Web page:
MASTODON's continued inching toward an accessible rock sound is no doubt going to be met with enmity by some, which sucks, considering they play at a higher level than damned near anyone in metal music. Rare is the occasion when a band as complex and progressive as MASTODON is sacrifices none of their core identity while transitioning to the major markets. This band and OPETH represent the pinnacles of metal for this generation, and in MASTODON's case, the proof is in the sludge pudding yet again with their new album "Once More 'Round the Sun".
What MASTODON tinkered with on "The Hunter" and now even further on "Once More 'Round the Sun" is a natural evolution for a band that can only have so much more to say as a sludge prog giant. Unlike what SUPERTRAMP and GENESIS did ages ago, MASTODON hasn't taken the immediate pickup junction leading to the radio friendly highway. Not yet, anyway.
First and foremost, MASTODON is way too hyperactive with their parts to ever be considered a straight-up rock band. Brann Dailor alone throws out more fills per second than any vanilla pop-rock drummer could possibly handle. All that being said, what MASTODON attempts and easily achieves on "Once More 'Round the Sun" is to streamline instead of go mainstream.
"The Motherload" is this album's equivalent to "Curl of the Burl" last time around on "The Hunter", but this time, MASTODON uses their jacked-up harmonies and soaring choruses to drag their cumbersome sonic might upwards. The chorus is the best Ozzy Osbourne dig the man himself hasn't done in eons. "The Motherload" may sit uncomfortably with some listeners, but MASTODON effectively creates an addictive power jam that can readily slip onto FM. However, FM is just not that cool, and besides, MASTODON extends the song beyond conventional running time for a radio cut with their extensive progressive bridge and solo section, as if to spite. Love it or hate it, "The Motherload" is a pure rock blaster coaster with more going on for it than first meets the ear.
"High Road" subsequently minces all the effervescence staked by "Tread Lightly" and "The Motherload" with a rhythmic, punishing march straight out of "Leviathan", plus Gene Simmons-esque yelps on the verses. If MASTODON's purpose is to serve reminder why they come by their namesake honestly, "High Road"'s stamping grooves handle that resolutely. At the end of the album, MASTODON revisits "Leviathan" a second time on the seven-minute-plus "Diamond in the Witch House". The difference between these songs and "Leviathan" comes down to matters of finesse and in the case of "High Road", uplifted choruses and an otherworldly bridge at the end.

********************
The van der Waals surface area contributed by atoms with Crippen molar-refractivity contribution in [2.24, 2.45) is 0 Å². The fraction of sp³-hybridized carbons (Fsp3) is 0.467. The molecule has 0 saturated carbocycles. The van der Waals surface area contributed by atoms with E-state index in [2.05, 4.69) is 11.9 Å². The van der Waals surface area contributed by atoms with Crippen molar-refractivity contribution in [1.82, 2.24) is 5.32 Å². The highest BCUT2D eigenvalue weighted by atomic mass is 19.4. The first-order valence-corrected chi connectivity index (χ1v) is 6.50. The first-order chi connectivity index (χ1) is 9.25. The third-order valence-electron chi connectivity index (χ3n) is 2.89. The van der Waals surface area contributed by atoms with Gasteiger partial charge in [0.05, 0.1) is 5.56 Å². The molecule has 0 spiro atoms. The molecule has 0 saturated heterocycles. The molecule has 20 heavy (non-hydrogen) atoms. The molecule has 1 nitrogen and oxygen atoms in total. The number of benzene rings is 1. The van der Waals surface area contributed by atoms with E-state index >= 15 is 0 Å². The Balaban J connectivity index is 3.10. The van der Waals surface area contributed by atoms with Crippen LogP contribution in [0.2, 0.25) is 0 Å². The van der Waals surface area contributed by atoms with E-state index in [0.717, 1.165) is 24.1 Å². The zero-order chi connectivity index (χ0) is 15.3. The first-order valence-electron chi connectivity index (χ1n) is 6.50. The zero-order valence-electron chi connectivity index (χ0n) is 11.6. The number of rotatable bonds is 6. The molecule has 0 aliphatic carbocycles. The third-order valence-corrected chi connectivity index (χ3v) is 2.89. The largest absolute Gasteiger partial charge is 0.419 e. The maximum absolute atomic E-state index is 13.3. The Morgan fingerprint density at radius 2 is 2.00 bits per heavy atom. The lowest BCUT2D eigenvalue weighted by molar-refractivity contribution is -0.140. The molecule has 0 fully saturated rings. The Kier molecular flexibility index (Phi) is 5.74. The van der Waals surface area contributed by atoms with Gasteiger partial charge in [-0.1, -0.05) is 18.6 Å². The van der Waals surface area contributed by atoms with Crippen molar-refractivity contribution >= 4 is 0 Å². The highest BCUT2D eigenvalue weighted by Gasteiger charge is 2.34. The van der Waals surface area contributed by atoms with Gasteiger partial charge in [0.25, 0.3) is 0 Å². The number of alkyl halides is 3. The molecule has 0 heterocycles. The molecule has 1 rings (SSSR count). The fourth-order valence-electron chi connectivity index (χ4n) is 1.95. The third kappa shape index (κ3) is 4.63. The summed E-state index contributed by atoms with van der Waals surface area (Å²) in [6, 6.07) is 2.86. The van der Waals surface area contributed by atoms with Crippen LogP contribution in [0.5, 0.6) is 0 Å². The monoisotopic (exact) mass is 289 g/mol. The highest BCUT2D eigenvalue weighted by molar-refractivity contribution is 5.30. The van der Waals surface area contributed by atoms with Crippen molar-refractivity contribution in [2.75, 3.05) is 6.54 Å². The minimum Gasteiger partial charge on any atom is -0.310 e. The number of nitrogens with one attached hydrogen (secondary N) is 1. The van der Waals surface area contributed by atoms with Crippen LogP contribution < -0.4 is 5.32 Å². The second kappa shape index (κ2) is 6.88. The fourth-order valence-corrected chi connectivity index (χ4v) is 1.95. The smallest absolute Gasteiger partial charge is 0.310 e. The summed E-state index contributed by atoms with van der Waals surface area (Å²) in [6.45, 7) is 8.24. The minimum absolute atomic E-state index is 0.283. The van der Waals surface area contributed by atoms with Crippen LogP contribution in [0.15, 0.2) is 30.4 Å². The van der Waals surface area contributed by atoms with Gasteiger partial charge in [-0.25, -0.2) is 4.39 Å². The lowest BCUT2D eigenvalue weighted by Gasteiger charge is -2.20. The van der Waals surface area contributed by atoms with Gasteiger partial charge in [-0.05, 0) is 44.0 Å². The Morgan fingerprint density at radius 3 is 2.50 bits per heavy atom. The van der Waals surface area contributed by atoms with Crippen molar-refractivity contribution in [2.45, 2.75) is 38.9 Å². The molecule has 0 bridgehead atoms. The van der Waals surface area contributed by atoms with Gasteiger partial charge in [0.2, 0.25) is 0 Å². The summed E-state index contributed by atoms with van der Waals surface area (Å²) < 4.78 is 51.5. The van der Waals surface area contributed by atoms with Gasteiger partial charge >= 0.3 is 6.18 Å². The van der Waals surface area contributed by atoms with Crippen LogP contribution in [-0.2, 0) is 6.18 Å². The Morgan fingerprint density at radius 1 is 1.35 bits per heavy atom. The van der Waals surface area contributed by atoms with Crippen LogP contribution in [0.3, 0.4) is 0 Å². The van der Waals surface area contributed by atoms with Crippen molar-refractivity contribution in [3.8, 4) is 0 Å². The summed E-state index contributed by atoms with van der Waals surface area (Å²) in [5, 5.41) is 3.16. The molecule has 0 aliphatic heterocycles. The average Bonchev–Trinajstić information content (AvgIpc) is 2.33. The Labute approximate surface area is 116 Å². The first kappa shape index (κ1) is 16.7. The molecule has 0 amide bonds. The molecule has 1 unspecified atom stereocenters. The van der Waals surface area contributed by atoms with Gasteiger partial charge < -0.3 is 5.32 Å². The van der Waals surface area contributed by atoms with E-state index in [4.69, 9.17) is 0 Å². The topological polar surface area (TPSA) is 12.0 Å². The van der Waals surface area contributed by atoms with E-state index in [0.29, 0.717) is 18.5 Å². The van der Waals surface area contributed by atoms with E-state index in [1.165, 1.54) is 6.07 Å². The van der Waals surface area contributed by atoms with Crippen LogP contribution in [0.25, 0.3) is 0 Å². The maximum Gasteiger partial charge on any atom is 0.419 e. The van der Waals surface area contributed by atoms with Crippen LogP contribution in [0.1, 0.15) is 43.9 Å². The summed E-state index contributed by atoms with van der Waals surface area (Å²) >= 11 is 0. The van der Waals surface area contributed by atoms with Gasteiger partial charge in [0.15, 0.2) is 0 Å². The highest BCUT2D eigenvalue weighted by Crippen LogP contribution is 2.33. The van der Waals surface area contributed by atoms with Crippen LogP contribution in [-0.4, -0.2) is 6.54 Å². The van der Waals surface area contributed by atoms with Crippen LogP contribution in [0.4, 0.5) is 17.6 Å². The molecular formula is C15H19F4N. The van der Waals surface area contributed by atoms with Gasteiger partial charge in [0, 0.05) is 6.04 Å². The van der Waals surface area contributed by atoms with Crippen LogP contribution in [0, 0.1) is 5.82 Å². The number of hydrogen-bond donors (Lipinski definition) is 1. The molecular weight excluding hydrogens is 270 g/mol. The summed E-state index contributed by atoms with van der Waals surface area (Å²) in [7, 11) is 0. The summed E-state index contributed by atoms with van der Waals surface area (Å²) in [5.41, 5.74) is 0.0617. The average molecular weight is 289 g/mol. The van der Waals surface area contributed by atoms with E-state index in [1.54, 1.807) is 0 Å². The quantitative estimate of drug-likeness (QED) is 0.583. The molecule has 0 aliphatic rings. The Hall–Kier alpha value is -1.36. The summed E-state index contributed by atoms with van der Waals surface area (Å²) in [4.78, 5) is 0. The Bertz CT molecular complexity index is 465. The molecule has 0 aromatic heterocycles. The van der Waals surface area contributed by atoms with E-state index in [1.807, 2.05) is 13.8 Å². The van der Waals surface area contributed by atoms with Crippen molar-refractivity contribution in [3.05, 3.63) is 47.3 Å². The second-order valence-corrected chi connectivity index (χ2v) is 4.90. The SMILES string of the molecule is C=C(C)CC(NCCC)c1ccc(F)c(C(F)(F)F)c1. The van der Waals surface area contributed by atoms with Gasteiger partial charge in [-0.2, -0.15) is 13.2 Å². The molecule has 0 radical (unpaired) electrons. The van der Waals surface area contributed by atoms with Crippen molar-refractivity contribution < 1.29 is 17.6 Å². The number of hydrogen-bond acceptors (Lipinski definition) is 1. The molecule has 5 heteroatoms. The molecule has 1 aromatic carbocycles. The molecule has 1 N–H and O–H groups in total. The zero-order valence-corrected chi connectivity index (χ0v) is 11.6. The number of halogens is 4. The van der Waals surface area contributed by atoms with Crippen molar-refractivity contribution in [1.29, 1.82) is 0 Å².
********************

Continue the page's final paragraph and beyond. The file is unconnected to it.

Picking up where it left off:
Even the title track teases with a rolling intro bred out of "Leviathan" before accelerating a few clicks. The pure rock furrows here are a charm, not detriment. From other bands, it might come off a bit pedestrian, but MASTODON has the capacity to reach the stars and that's where they take their listeners and lets them bask before pulling the plug one second before three minutes. "Once More 'Round the Sun" feels like a quick dart to the edge before "Chimes at Midnight" grinds away with some of the heaviest grooves on the album. Troy Sanders slogs his bass at times like Steve Harris on "Chimes at Midnight", but mostly he provides a knotty undercurrent for Brent Hinds and Bill Kelliher to stake out massive layers that are, as always, a pleasurable chore trying to keep up with.
Later, "Feast Your Eyes" and "Halloween" dive right back into thrill zone mode with fast and colossal rock attacks that get rotated and chewed up by detailed progressions leading into their swirling choruses and in the case of "Feast Your Eyes", a beat-crazy finale from Brann Dailor. His ridiculously zippy rolls and hi hat rides on "Halloween" puts any doubt MASTODON can rock and throttle better than anyone of their kind.
"Once More 'Round the Sun" may have a few extra sugar cubes than MASTODON threw into their slurry during the Relapse years, but it's heavier than "The Hunter" and with the exception of "Diamond in the Witch House", the songs are wrapped with efficiency. The album's only fault (and it's not much of one) is some regurgitation of "Leviathan" that has more to do with MASTODON honoring their past as they continue to take Hulk-sized leaps forward.
Every major label band should make the moment count with zero fear factor as MASTODON does. Not many bands could get away with the screeching vocal filters and zany key floaters they dump into "Aunt Lisa". Chaos reigns all over that track and still it comes back to a subliminal funk rock groove that never gets lost amidst the screaming ersatz and clouting mayhem. Out of nowhere comes a cheerleader roll featuring THE COAT HANGERS chanting "Hey! Ho! Let's fucking go! Hey! Ho! Let's get up and rock 'n roll!" Mainstream? Yeah, right.
MASTODON are obviously from another planet. Let's just be happy they're occupying ours for a while.